Man Charged In $4 Million Tax Fraud Scheme Involving Hundreds Of Stolen Identities
WILMINGTON, Del. - Charles M. Oberly, III, United States Attorney for the District of Delaware, announced that an Indictment has been handed down by a federal grand jury charging James Ekeke, age 26, of Smyrna, Georgia, with false claims conspiracy (18 U.S.C. § 286), aiding and abetting access device fraud (18 U.S.C. § 1029 & 2), wire fraud (18 U.S.C. § 1343), and money laundering (18 U.S.C. § 1956). The defendant faces up to 20 years in prison on the wire fraud and money laundering charges, and 10 years on the remaining counts, in addition to possible fines and restitution.
The Indictment alleges that, from January through November 2013, the defendant obtained hundreds of names and social security numbers of individuals in Delaware, New Jersey, Ohio, and elsewhere. The defendant supplied the identity information to co-conspirators in Delaware, who used the information to file more than 600 fraudulent tax returns, seeking more than $4 million in refunds. Many of the victims were individuals who receive Social Security Disability benefits.
The Indictment further alleges that the tax fraud conspiracy electronically filed the fraudulent tax returns, using another person’s identity, as if the returns were submitted by a tax preparer. The defendant and his co-conspirators are alleged to have received the refund proceeds into bank accounts they owned and controlled, and they are alleged to have conducted further transactions with the proceeds in cash and by money order, to conceal and disguise the nature and source of the fraudulent tax refunds.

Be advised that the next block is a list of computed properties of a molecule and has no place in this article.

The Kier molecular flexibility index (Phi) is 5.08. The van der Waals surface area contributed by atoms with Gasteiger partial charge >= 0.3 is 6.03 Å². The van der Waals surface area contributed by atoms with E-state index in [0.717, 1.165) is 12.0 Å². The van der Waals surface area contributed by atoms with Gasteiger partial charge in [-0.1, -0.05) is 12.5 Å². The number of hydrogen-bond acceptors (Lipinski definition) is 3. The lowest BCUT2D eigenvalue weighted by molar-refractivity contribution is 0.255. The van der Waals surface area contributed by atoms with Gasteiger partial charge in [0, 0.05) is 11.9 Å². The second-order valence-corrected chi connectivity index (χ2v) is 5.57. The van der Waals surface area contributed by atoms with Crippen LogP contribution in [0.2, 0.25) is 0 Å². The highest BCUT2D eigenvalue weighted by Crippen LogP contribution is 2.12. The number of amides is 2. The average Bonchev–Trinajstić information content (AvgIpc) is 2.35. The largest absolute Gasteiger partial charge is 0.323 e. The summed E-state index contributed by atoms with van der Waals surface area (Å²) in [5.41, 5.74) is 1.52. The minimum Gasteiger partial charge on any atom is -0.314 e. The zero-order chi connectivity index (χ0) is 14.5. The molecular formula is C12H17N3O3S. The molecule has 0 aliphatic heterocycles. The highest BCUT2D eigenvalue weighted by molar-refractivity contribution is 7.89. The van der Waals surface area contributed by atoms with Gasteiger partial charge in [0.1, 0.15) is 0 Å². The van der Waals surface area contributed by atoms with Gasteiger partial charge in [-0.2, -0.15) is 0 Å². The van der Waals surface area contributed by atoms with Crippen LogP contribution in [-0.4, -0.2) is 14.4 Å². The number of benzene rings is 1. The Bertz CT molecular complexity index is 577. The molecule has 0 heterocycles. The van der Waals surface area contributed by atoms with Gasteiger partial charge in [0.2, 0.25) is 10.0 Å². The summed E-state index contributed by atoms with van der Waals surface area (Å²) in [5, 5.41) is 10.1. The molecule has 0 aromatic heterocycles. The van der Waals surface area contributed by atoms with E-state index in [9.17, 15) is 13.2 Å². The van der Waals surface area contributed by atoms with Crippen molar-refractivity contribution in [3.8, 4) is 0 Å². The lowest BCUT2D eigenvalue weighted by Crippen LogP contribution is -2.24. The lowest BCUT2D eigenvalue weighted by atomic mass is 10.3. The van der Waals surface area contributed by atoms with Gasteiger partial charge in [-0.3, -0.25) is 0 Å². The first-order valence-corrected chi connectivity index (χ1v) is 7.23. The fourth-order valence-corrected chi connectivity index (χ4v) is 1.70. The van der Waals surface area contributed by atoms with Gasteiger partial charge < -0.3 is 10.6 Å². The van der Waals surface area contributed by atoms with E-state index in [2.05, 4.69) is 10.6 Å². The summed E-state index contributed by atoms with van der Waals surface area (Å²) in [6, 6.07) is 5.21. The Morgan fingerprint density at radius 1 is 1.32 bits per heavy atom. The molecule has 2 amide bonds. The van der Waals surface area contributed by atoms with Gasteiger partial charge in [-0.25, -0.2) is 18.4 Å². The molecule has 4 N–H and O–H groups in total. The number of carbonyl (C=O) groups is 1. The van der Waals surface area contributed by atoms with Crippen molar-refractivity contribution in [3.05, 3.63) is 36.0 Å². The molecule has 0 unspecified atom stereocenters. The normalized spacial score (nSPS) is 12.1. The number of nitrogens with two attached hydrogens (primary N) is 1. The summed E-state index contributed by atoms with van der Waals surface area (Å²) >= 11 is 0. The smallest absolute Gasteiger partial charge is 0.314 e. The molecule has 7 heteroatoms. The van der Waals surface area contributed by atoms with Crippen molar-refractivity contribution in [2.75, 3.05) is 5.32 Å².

Festus Frimpong, another individual involved in the scheme, has pleaded guilty to false claims conspiracy (18 U.S.C. § 286), and access device fraud (18 U.S.C. § 1029 & 2). Frimpong awaits sentencing on October 20, 2014.
U.S. Attorney Oberly gave the following comments: “Offenses like these filed against Mr. Ekeke are crimes affecting the efficient operation of our government and are injurious to all Americans who work hard and pay their taxes. The theft of money from the government is a priority prosecution of the United States Attorney's Office, and the perpetrators, if convicted can expect to be incarcerated.”
"The IRS enforces the nation's tax laws, but also takes particular interest in cases where someone, for their own personal benefit, has taken what belonged to others,” stated Akeia Conner, Special Agent in Charge. “The use of identity theft to commit refund fraud is of particular concern to IRS Criminal Investigation. We are pleased with the indictments associated with this investigation due to the cooperative efforts of our law enforcement partners --- United States Postal Inspection Service and the United States Attorney’s Office."
This case is the result of an investigation conducted by the Internal Revenue Service, the United States Postal Inspection Service, and the Social Security Administration, Office of the Inspector General. The prosecution is being handled by Assistant United States Attorney Lauren Paxton, District of Delaware.The charges in the Indictment are only allegations. The defendant is presumed innocent until and unless proven guilty beyond a reasonable doubt.